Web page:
Sunday, December 7, 2008

Pakistan awaiting ‘concrete proof’, says Zardari

December 06, 2008 Saturday Zilhaj 7, 1429

Pakistan awaiting ‘concrete proof’, says Zardari

ISTANBUL, Dec 5: Pakistan is awaiting “concrete proof” on suspicions that a Pakistan-based militant group was behind last week’s deadly attacks in Mumbai, President Asif Ali Zardari said on Friday.

“Pakistan is currently doing its own internal investigation and is waiting for concrete proof to be handed over to us,” Mr Zardari told reporters here after a trilateral meeting with the leaders of Turkey and Afghanistan.

“Our position is that we have always been and still are the victims of terrorism,” he said.

Mr Zardari was responding to a question on suspicions that the 10 militants behind the Mumbai attacks belonged to the Lashkar-i-Taiba based in Pakistan.

He denied that the attacks would in any way affect Pakistan’s efforts to combat extremist elements on its own soil. “The focus of the government of Pakistan has been anti-terror....We will continue with our fight against the perpetrators and stateless actors of terrorism,” he said.

Trilateral talks

Earlier, the presidents of Afghanistan and Pakistan discussed fresh measures to curb militants in Turkish-sponsored talks, pledging stronger cooperation against terrorism.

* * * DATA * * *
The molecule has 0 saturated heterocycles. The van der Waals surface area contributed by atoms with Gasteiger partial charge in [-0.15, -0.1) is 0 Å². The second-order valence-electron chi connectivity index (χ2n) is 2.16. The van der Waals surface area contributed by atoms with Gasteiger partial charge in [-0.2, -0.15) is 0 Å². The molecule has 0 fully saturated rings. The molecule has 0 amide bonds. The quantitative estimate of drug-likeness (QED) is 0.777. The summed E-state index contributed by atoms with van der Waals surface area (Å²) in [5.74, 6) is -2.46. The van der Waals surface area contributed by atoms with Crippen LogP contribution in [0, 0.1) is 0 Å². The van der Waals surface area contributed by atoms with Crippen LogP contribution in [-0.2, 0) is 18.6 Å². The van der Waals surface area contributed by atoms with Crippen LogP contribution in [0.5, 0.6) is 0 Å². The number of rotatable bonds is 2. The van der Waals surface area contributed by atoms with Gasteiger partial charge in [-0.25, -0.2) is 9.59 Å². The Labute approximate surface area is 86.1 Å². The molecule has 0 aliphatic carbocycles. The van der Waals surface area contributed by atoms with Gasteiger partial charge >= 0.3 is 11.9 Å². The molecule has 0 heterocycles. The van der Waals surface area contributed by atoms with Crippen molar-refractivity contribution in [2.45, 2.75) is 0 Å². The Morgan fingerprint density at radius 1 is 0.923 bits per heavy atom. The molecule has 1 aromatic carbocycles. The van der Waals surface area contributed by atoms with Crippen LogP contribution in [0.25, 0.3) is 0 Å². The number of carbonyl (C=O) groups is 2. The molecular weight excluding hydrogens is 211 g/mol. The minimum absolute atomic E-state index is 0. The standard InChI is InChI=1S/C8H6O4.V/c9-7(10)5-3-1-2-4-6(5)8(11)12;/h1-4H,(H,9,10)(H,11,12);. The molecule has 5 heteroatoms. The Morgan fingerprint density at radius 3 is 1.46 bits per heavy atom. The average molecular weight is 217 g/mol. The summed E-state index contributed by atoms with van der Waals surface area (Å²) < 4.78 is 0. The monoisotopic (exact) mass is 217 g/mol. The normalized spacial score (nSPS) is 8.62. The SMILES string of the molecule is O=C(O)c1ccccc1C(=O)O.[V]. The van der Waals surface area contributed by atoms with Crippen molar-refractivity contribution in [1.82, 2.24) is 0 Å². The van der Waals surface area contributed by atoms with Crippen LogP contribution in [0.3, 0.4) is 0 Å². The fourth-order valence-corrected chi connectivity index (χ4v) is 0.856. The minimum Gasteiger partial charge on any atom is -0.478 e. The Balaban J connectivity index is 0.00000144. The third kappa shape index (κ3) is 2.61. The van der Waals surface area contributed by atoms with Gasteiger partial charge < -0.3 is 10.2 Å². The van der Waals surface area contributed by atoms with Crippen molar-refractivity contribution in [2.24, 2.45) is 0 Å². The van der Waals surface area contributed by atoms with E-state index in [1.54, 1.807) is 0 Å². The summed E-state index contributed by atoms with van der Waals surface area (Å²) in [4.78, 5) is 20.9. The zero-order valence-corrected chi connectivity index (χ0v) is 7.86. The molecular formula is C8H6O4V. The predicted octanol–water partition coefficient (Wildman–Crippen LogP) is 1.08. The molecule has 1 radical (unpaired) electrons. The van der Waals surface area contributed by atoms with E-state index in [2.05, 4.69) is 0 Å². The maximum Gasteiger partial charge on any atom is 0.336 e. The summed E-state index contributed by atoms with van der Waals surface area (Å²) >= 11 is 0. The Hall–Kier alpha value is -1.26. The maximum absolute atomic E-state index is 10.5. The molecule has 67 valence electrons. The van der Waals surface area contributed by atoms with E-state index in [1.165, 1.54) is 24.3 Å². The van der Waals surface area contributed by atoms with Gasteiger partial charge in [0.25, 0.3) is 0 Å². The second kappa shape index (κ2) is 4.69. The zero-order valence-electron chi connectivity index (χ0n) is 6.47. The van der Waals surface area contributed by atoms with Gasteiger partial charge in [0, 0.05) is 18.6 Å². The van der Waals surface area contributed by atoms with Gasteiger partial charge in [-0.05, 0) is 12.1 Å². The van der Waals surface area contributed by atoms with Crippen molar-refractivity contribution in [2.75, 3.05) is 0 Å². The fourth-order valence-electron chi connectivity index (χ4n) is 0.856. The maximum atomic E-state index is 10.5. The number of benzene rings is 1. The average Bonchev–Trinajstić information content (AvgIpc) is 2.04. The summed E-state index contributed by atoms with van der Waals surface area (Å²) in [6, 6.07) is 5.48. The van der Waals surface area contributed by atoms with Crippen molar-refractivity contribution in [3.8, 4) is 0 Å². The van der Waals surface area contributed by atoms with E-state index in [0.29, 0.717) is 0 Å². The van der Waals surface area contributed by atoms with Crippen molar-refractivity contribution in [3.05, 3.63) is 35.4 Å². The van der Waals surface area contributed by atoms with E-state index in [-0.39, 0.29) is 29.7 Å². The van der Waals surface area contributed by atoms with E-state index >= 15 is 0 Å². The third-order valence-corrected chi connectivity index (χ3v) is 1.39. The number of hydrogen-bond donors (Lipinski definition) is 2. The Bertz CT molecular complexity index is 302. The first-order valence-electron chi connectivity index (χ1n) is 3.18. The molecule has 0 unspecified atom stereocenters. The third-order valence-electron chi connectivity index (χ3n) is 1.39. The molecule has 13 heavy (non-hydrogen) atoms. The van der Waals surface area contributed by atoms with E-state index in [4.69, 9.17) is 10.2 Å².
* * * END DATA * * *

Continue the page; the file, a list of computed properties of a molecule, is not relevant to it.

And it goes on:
Afghan President Hamid Karzai said ties with Pakistan had improved “extremely well” since the election of his counterpart Asif Ali Zardari in September, pointing to a recent decision by the two countries’ foreign ministers to outline a joint strategy to fight militant groups.

“We discussed the need for institutional arrangements between the two governments to work out plans... that will take us to a more detailed, more cooperative struggle against terrorism in the region,” Mr Karzai told a joint press conference.

The two presidents and their Turkish counterpart Abdullah Gul issued a joint statement after the meeting, stressing “their determination to strengthen trilateral cooperation to confront the scourge of terrorism in all its forms.”

They also approved plans for trilateral cooperation between their militaries and intelligence agencies on counter-terrorism, the establishment of a joint mechanism against drug smuggling and possible joint military and police training courses.

The statement reaffirmed the need to “respect and preserve the unity and territorial integrity of all regional countries” and to uphold the “principles of non-intervention” in internal affairs.

Mr Gul said the three leaders also discussed the tensions between Islamabad and New Delhi after last week’s attacks in Mumbai. “We jointly condemn the Mumbai attacks,” he said.

The trilateral meeting was the second of its kind after an initial summit in Ankara on April 30 last year, in which Mr Karzai and then Pakistani president Pervez Musharraf pledged to step up joint efforts against militants and take measures to boost mutual confidence.—AFP

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